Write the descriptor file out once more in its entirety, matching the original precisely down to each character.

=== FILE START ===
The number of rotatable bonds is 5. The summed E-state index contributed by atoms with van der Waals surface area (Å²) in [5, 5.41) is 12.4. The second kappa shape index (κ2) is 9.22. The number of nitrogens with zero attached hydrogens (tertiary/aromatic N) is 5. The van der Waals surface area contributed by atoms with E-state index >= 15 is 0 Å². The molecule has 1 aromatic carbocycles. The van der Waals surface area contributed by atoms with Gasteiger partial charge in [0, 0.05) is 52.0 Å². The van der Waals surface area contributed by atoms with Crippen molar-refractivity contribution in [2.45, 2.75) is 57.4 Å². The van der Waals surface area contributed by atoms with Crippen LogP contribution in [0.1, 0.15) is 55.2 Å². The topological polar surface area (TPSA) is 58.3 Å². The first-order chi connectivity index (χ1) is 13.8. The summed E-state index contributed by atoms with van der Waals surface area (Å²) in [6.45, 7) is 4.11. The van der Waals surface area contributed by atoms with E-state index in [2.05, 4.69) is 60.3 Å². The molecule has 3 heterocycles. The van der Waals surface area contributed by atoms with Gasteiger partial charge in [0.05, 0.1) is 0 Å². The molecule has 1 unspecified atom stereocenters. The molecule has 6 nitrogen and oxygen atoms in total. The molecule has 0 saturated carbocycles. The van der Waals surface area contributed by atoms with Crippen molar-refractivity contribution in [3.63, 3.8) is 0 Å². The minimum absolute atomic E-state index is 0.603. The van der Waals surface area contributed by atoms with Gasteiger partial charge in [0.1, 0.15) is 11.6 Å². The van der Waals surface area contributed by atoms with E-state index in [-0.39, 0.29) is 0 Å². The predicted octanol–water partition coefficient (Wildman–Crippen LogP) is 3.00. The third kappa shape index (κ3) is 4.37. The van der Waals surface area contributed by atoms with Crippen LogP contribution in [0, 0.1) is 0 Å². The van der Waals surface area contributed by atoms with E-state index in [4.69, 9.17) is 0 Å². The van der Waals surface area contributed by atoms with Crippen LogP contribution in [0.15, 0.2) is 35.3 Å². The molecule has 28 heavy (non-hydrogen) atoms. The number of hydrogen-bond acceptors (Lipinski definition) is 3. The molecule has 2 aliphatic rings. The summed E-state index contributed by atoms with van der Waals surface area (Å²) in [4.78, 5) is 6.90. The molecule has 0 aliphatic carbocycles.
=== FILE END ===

The number of rotatable bonds is 5. The summed E-state index contributed by atoms with van der Waals surface area (Å²) in [5, 5.41) is 12.4. The second kappa shape index (κ2) is 9.22. The number of nitrogens with zero attached hydrogens (tertiary/aromatic N) is 5. The van der Waals surface area contributed by atoms with E-state index >= 15 is 0 Å². The molecule has 1 aromatic carbocycles. The van der Waals surface area contributed by atoms with Gasteiger partial charge in [0, 0.05) is 52.0 Å². The van der Waals surface area contributed by atoms with Crippen molar-refractivity contribution in [2.45, 2.75) is 57.4 Å². The van der Waals surface area contributed by atoms with Crippen LogP contribution in [0.1, 0.15) is 55.2 Å². The topological polar surface area (TPSA) is 58.3 Å². The first-order chi connectivity index (χ1) is 13.8. The summed E-state index contributed by atoms with van der Waals surface area (Å²) in [6.45, 7) is 4.11. The van der Waals surface area contributed by atoms with E-state index in [2.05, 4.69) is 60.3 Å². The molecule has 3 heterocycles. The van der Waals surface area contributed by atoms with Gasteiger partial charge in [0.05, 0.1) is 0 Å². The molecule has 1 unspecified atom stereocenters. The molecule has 6 nitrogen and oxygen atoms in total. The molecule has 0 saturated carbocycles. The van der Waals surface area contributed by atoms with Crippen molar-refractivity contribution in [3.63, 3.8) is 0 Å². The minimum absolute atomic E-state index is 0.603. The van der Waals surface area contributed by atoms with Gasteiger partial charge in [0.1, 0.15) is 11.6 Å². The van der Waals surface area contributed by atoms with E-state index in [-0.39, 0.29) is 0 Å². The predicted octanol–water partition coefficient (Wildman–Crippen LogP) is 3.00. The third kappa shape index (κ3) is 4.37. The van der Waals surface area contributed by atoms with Crippen LogP contribution in [0, 0.1) is 0 Å². The van der Waals surface area contributed by atoms with E-state index in [4.69, 9.17) is 0 Å². The van der Waals surface area contributed by atoms with Crippen LogP contribution in [0.15, 0.2) is 35.3 Å². The molecule has 28 heavy (non-hydrogen) atoms. The number of hydrogen-bond acceptors (Lipinski definition) is 3. The molecule has 2 aliphatic rings. The summed E-state index contributed by atoms with van der Waals surface area (Å²) in [4.78, 5) is 6.90. The molecule has 0 aliphatic carbocycles.